In the last week or so I've had a couple of opportunities to observe anger -- from a relatively safe distance, but obvious nonetheless.
I'm not talking about what we're seeing on the political front these days; I'm just observing fairly normal human interactions (not that they're not tainted by what's happening on the political front, but that's a chicken and egg problem I don't want to go into here.)
The first anger I observed was my own (whenever you're pointing fingers, it's always good to start with yourself, right?): As I've probably mentioned here before, we have an elderly blind diabetic dog in our household.
This dog, Nemo, was quite adorable as a puppy, and is still pretty easy on the eyes: he's a Polish Sheepdog, white and fluffy, slightly bigger than a Springer Spaniel, a little smaller than an Australian Shepherd. But he's always been an extremely stubborn dog, and he's never really exhibited the sort of unconditional love that most of us have come to expect from our canine friends.
Now that he's also gone almost completely deaf he's quite difficult to live with. He's extremely obstinate, and doesn't trust us to guide him anywhere, even though we're trying to help him find his food, find doors, and save him the inevitable bumps when he runs into things. So the other day we had contractors in the house and we were trying to go outside without letting the dog out, and I pushed him aside with my foot. And the contractor said, "Don't kick your dog!"
He said it with a laugh -- he could see it wasn't a real kick -- but the observation stung: I don't like to think of myself as someone who kicks dogs. And I was forced to face the fact that far from being tender with this poor aging helpless creature I am mostly just frustrated by all the constraints he puts on my life.
Around the same time I was in rehearsals for a play, and I saw frequent instances in which the director vented his anger on the actors, something I'd never encountered before on a stage set, and when he later explained the stuff in his private life that was raising his stress levels, it didn't seem to be a particularly convincing justification.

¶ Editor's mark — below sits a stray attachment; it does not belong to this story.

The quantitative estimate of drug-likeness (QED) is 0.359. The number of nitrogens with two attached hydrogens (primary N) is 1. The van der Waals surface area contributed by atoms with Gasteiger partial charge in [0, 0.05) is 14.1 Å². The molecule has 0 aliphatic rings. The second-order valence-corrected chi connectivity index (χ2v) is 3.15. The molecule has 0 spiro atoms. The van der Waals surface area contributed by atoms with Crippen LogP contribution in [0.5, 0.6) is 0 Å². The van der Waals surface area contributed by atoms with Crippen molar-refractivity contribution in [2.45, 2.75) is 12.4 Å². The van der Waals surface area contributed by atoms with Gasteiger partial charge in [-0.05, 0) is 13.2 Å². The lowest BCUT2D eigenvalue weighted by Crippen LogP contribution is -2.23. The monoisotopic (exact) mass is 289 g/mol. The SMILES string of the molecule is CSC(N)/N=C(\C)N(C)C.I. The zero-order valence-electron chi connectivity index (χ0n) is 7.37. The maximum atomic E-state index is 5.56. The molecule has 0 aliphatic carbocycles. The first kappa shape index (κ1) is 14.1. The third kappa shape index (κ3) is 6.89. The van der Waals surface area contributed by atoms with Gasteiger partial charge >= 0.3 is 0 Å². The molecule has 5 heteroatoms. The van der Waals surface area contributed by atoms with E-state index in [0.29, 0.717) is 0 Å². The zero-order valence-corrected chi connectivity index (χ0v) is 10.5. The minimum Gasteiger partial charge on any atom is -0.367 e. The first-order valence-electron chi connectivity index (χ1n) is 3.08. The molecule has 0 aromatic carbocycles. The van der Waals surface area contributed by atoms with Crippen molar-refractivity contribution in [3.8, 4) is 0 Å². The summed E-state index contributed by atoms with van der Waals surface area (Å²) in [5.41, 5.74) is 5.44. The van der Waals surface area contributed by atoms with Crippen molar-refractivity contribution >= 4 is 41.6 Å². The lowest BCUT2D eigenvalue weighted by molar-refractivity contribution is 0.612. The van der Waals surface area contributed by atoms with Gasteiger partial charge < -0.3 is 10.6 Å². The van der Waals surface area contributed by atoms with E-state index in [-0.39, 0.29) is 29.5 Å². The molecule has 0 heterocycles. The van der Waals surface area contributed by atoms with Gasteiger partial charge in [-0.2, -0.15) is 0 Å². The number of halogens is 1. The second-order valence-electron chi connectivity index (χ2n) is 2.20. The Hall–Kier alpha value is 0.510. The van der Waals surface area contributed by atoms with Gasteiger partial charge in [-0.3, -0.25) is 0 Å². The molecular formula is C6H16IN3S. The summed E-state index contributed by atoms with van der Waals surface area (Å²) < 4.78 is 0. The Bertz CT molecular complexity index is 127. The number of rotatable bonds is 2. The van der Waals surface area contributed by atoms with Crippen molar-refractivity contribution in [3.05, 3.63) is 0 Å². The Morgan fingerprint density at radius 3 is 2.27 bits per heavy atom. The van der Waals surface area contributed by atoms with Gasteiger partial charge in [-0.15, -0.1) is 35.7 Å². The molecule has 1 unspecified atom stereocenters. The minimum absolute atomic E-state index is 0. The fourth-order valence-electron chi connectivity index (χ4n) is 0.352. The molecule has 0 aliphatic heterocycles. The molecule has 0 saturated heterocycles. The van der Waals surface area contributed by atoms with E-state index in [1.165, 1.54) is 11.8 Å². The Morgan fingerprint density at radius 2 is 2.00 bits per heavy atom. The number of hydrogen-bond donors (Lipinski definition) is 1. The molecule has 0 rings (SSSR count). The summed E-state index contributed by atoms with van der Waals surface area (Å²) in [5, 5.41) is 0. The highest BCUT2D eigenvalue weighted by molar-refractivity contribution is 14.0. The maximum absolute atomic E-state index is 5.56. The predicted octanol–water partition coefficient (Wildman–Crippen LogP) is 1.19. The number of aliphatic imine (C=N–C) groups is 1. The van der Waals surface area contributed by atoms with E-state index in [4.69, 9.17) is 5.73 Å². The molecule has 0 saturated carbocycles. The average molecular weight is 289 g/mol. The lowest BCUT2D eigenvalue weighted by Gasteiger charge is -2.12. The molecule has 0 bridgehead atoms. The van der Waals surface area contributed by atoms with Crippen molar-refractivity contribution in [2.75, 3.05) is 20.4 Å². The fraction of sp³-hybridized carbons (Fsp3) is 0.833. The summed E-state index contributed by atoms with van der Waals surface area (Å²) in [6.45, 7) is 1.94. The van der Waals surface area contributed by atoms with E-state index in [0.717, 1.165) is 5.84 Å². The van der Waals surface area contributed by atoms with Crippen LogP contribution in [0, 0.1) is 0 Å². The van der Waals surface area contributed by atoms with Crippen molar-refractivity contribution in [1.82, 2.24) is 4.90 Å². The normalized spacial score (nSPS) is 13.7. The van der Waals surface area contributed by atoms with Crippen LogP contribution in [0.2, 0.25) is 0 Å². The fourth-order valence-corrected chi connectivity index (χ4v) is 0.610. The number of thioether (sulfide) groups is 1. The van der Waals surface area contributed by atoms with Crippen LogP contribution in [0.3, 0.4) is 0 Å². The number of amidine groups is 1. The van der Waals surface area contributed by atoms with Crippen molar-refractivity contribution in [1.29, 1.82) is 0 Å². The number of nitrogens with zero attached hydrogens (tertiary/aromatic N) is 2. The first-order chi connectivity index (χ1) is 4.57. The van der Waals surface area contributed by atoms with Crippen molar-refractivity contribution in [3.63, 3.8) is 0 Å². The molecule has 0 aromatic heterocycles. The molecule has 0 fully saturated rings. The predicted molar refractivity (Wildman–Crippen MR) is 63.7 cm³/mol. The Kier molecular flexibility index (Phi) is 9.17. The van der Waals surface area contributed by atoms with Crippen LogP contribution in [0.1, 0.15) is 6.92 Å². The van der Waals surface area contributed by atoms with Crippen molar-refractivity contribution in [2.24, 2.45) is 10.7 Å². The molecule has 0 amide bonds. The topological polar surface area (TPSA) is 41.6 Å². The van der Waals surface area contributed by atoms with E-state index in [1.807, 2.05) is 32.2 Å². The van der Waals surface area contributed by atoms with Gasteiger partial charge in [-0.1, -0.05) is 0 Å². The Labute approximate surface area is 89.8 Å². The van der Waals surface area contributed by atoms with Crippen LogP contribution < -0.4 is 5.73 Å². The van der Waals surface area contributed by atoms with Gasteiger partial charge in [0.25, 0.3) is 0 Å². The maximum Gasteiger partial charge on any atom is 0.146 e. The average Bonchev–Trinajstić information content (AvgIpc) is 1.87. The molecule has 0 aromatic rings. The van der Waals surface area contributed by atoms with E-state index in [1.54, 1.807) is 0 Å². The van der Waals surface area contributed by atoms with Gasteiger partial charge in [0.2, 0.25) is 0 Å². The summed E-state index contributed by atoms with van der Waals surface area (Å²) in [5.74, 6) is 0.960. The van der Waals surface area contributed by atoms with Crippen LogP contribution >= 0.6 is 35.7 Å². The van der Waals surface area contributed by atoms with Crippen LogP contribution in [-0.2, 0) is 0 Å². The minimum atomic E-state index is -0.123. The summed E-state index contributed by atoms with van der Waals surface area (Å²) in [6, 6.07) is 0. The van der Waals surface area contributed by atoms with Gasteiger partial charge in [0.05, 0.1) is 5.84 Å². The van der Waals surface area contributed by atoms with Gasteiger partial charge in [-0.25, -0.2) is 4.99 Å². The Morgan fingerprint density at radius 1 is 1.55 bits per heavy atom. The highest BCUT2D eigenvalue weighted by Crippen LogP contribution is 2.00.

But something I read this morning made me look at both instances again, and what I realized was that the real driving force behind both instances, mine and his, was an unacknowledged should. In my case, the should takes this sort of shape: I see myself as a kind and loving person, and I've always loved dogs, and dogs have always loved me, and why is it that I have never won the love of this dog, and never been able to control him without occasionally having to forcibly yank or drag him? I should have been better at loving/controlling/managing/acquiring this dog: he exposes my failures as a dog-owner.
For the director, without addressing the stresses in his world outside the stage, I suspect the issues were similar: I'm good at directing, I've always gotten along well with actors, I'm good at polishing up plays, why is it this play isn't coming together smoothly, why can't they just shut up and listen, why is it I didn't catch those flaws in the script myself? I should have been better at writing/correcting/organizing/casting this whole process: they're exposing my failures as a playwright/director.
So my thought for today is this: behind every rush of anger, there's the hard spike of a should: some expectation we have of ourselves -- not of others -- that we should be better at whatever it is we're doing. Over the years in my life I think parenting has most often been the thing I thought I should have been better at, but there are lots of other triggers in the world. At any rate, I think that if we can figure out what that should is, accept our own sense of failure and forgive ourselves -- we are, after all, most of us, doing the best we can with what we know -- we'll find the anger dissipates quite quickly. But we'll see: the proof is in the practice.